Swiss Canton Backs Ban on Public Face-Covering in Referendum
(Bloomberg) -- St. Gallen became the second Swiss canton forbidding covering one’s face in public, a rule that includes a ban of face veils worn for religious reasons, ahead of a national vote on the issue set to take place next year.
Sixty-seven percent of the electorate in the German-speaking canton supported a law allowing police to fine anyone covering their face in public. The rule will apply to Muslim women covering their face on religious grounds and anyone “threatening public safety or the religious and societal peace,” including demonstrators. Voter turnout was 36 percent, according to the cantonal government.
Proponents of a nationwide ban on face-hiding clothing submitted the 100,000 signatures needed to trigger a national vote a year ago. The government opposes the initiative, saying individual cantons maintain authority on the matter. While the exact date for the national plebiscite hasn’t been set yet, the vote will probably take place next year.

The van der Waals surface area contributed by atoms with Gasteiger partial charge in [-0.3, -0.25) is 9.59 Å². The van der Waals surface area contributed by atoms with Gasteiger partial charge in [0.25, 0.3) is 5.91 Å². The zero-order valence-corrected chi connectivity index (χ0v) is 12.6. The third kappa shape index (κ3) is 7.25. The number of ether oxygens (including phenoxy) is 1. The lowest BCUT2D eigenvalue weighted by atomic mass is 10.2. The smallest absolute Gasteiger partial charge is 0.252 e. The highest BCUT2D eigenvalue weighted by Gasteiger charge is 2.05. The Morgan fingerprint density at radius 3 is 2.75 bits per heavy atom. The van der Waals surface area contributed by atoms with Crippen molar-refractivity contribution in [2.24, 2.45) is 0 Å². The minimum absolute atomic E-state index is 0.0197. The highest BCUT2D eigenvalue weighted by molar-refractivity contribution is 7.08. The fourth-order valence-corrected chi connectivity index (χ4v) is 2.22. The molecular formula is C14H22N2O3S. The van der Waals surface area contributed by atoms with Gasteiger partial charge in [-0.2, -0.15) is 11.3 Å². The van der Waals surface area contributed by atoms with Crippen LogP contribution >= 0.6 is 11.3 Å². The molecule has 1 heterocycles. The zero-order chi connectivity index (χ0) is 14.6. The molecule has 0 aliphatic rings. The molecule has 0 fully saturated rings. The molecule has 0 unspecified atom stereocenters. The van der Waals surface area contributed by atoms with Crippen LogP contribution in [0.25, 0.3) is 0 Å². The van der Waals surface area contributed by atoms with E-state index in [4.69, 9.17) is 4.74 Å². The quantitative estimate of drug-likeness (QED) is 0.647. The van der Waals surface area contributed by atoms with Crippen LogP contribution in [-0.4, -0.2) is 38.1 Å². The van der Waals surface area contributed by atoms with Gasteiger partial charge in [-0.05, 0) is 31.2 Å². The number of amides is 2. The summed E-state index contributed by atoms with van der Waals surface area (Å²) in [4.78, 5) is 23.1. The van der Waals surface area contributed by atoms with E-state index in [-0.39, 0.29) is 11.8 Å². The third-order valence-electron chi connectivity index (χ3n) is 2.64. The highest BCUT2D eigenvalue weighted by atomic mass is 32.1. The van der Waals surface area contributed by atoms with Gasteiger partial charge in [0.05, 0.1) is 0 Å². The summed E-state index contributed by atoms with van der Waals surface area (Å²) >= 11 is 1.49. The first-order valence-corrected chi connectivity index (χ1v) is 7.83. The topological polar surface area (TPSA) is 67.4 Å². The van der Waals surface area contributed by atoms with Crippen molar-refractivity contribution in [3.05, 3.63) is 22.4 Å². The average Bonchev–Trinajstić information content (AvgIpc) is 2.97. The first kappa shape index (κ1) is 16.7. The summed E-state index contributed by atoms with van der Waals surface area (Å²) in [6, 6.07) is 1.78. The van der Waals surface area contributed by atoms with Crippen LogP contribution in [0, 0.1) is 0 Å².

St. Gallen’s parliament had originally passed the ban last November by a two-vote majority. The Young Greens, Young Socialist Party as well as the Young Green Liberals subsequently proposed a referendum on the grounds that the law restricts individual freedom and clearly targets Muslim women, stoking xenophobia.
The electorate in the the Italian-speaking southern canton of Ticino passed a ban for face veils in 2013, while voters in Glarus, a canton neighboring St. Gallen, dismissed a similar law last year.
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